In another configuration, the engine control circuit 116, the transmission control circuit 120, and the implement control circuit 124 are embodied as hardware units, such as electronic control units. As such, the engine control circuit 116, the transmission control circuit 120, and the implement control circuit 124 may be embodied as one or more circuitry components including, but not limited to, processing circuitry, network interfaces, peripheral devices, input devices, output devices, sensors, etc. In some embodiments, the engine control circuit 116, the transmission control circuit 120, and the implement control circuit 124 may take the form of one or more analog circuits, electronic circuits (e.g., integrated circuits (IC), discrete circuits, system on a chip (SOCs) circuits, microcontrollers, etc.), telecommunication circuits, hybrid circuits, and any other type of “circuit.” In this regard, the engine control circuit 116, the transmission control circuit 120, and the implement control circuit 124 may include any type of component for accomplishing or facilitating achievement of the operations described herein. For example, a circuit as described herein may include one or more transistors, logic gates (e.g., NAND, AND, NOR, OR, XOR, NOT, XNOR, etc.), resistors, multiplexers, registers, capacitors, inductors, diodes, wiring, and so on). The engine control circuit 116, the transmission control circuit 120, and the implement control circuit 124 may also include programmable hardware devices such as field programmable gate arrays, programmable array logic, programmable logic devices or the like. The engine control circuit 116, the transmission control circuit 120, and the implement control circuit 124 may include one or more memory devices for storing instructions that are executable by the processor(s) of the engine control circuit 116, the transmission control circuit 120, and the implement control circuit 124. The one or more memory devices and processor(s) may have the same definition as provided below with respect to the memory device 108 and processor 104. In some hardware unit configurations, the engine control circuit 116, the transmission control circuit 120, and the implement control circuit 124 may be geographically dispersed throughout separate locations in the vehicle. Alternatively and as shown, the engine control circuit 116, the transmission control circuit 120, and the implement control circuit 124 may be embodied in or within a single unit/housing, which is shown as the controller 72.
      In the example shown, the controller 72 includes a processing circuit 100 having a processor 104 and a memory device 108. The processing circuit 100 may be structured or configured to execute or implement the instructions, commands, and/or control processes described herein with respect to the engine control circuit 116, the transmission control circuit 120, and the implement control circuit 124. The depicted configuration represents the engine control circuit 116, the transmission control circuit 120, and the implement control circuit 124 as machine or computer-readable media. However, as mentioned above, this illustration is not meant to be limiting as the present disclosure contemplates other embodiments where the engine control circuit 116, the transmission control circuit 120, and the implement control circuit 124, or at least one circuit of the engine control circuit 116, the transmission control circuit 120, and the implement control circuit 124, is configured as a hardware unit. All such combinations and variations are intended to fall within the scope of the present disclosure.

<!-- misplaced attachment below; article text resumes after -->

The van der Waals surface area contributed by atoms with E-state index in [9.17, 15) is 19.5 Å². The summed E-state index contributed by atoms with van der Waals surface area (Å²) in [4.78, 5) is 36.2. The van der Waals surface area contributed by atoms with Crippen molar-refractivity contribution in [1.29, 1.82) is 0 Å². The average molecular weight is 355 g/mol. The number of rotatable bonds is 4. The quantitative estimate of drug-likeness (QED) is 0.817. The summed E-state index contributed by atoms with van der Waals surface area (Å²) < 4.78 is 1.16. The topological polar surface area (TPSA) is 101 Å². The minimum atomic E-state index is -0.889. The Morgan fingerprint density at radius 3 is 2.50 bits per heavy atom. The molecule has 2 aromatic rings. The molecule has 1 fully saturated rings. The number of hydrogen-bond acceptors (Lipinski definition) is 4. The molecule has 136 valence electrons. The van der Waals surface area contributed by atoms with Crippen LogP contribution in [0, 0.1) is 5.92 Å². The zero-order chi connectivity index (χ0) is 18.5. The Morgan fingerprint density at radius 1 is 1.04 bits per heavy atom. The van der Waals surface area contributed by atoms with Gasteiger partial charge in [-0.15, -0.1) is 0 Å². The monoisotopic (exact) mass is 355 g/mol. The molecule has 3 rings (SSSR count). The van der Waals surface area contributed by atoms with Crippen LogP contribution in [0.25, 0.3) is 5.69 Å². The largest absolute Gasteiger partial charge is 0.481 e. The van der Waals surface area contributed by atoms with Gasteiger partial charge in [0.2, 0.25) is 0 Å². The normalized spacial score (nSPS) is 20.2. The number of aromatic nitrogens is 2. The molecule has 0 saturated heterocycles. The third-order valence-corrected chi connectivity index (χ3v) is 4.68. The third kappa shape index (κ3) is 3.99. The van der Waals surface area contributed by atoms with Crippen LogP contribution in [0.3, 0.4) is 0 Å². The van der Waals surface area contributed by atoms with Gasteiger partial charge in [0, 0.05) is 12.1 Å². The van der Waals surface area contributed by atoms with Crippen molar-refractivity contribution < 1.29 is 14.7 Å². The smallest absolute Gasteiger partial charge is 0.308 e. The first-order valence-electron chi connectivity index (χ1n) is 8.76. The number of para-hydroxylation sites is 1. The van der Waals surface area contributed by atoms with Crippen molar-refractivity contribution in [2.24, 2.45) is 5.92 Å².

The processor 104 may be implemented as one or more general-purpose processor, an application specific integrated circuit (ASIC), one or more field programmable gate arrays (FPGAs), a digital signal processor (DSP), a group of processing components, or other suitable electronic processing components. In some embodiments, the one or more processors may be shared by multiple circuits (e.g., the engine control circuit 116, the transmission control circuit 120, and the implement control circuit 124 may comprise or otherwise share the same processor which, in some example embodiments, may execute instructions stored, or otherwise accessed, via different areas of memory). Alternatively or additionally, the one or more processors may be structured to perform or otherwise execute certain operations independent of one or more co-processors. In other example embodiments, two or more processors may be coupled via a bus to enable independent, parallel, pipelined, or multi-threaded instruction execution. All such variations are intended to fall within the scope of the present disclosure. The memory device 108 (e.g., RAM, ROM, Flash Memory, hard disk storage, etc.) may store data and/or computer code for facilitating the various processes described herein. The memory device 108 may be communicably connected to the processor 104 to provide computer code or instructions to the processor 104 for executing at least some of the processes described herein. Moreover, the memory device 108 may be or include tangible, non-transient volatile memory or non-volatile memory. Accordingly, the memory device 108 may include database components, object code components, script components, or any other type of information structure for supporting the various activities and information structures described herein.